As Afia so rightly mentions the disaster in waiting, and by now the foreign funded NGOs should be on the warpath. But, where are the action? Glossy reports galore give a gloomy picture, and as someone pointed out rightly, that the whole country can be covered in it km high. Itt is unfortunate that donor agencies still provide funding although aware, that nothing is being done..

      Helga Ahmad

      July 14, 2013 at 1:01 pm

  6. We are following this story and look forward for its logical conclusion Bravo keep it up same is the problem all over the world not just Pakistan

    Interpol

    July 14, 2013 at 10:46 am

  7. Another serious impact lusty Raja would on the storage Tarbela Dam and its powerhouse. In-fact Raja Perviaz Ashraf granted the license for ruthless cutting of forest in the most geological fragile area of in Diamer and the upper reaches falls within the watershed of Tarbela Dam. Ruthlessly cutting of conifer trees would further accelerate sedimentation in Tarbela Dam that have not only decreased the storage capacity of the reservoir but are also posing a serious threat to the powerhouse structures and machines.

    The live storage capacity of Tarbela Dam has been reduced by 30 per cent during the last 36 years due to sedimentation. From its original storage capacity of 9.68 million acre feet (MAF), the storage capacity reduced to 7 MAF in 2013.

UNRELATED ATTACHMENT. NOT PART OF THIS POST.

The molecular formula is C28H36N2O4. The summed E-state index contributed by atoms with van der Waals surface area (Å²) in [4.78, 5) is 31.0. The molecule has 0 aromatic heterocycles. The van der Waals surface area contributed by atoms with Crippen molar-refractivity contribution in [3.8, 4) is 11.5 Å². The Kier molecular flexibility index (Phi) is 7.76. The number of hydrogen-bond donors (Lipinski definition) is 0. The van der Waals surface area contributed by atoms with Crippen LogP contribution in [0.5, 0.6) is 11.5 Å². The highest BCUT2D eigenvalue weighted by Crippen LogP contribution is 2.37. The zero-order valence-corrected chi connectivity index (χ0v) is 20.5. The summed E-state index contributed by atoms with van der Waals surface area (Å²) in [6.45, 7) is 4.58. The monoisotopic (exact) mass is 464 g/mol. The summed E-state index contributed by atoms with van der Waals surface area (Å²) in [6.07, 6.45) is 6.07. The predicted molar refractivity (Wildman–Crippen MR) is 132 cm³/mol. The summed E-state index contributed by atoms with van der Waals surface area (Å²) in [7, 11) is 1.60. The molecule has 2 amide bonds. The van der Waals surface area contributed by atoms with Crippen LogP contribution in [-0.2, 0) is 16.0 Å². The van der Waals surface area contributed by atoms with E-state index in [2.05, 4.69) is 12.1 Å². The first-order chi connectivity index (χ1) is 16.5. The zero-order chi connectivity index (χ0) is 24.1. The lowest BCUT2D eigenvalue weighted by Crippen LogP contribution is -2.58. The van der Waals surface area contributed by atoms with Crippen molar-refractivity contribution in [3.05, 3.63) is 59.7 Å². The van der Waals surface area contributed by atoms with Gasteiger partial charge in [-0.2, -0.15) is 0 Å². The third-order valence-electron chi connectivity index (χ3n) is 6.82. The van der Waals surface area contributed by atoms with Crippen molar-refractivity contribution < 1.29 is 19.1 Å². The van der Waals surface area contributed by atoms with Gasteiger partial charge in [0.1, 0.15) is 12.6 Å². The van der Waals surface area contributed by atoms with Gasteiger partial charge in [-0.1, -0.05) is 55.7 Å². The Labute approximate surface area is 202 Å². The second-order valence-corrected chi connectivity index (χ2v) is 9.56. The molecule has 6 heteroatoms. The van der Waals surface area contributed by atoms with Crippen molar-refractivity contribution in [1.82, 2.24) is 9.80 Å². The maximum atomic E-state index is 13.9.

Arshad H Abbasi

    July 14, 2013 at 1:43 pm

    • Thianks for this insight Mr. Abbasi. You are absolutely right about the threat to Tarbela, as has also been pointed out by other writers. I just felt that an added mention needed to be made of the threat such deforestation posed to the absolute tail enders… the people in Sindh.

      afiasalam

      July 14, 2013 at 2:21 pm

    • There is need to hold dialogues to place transparent systems. At one time Baad i Shumaal newspaper says that this is the timber that is rotting since 1992, while the approval of the ex PM is for the left over timber of 2008. Who is right and who is wrong ?
      Let there be a national dialogue first

      Asif Khan

      July 14, 2013 at 4:54 pm

  8. Timber mafia in Swat, building mafia in India and Nepal, hydropower mafia in Bhutan and China. Sometimes we need to wonder if we live around the Himalayas or in Sicily

    Joydeep Gupta

    July 15, 2013 at 9:23 am

    • Worse… the damage caused by the environmental is far lethal, and spread over a wider area

      afiasalam

      July 15, 2013 at 12:10 pm

  9. There are still many women in the Parliament who can make a difference have someone contacted the likes of Nafisa Shah

    nafisa_shah@hotmail.com

    Ali Jaan

    July 24, 2013 at 9:01 pm

    • good idea though I would rather someone took it up with Marvi Memon… much more savvy in environmental issues… and part of the ruling party

      afiasalam

      July 25, 2013 at 12:30 am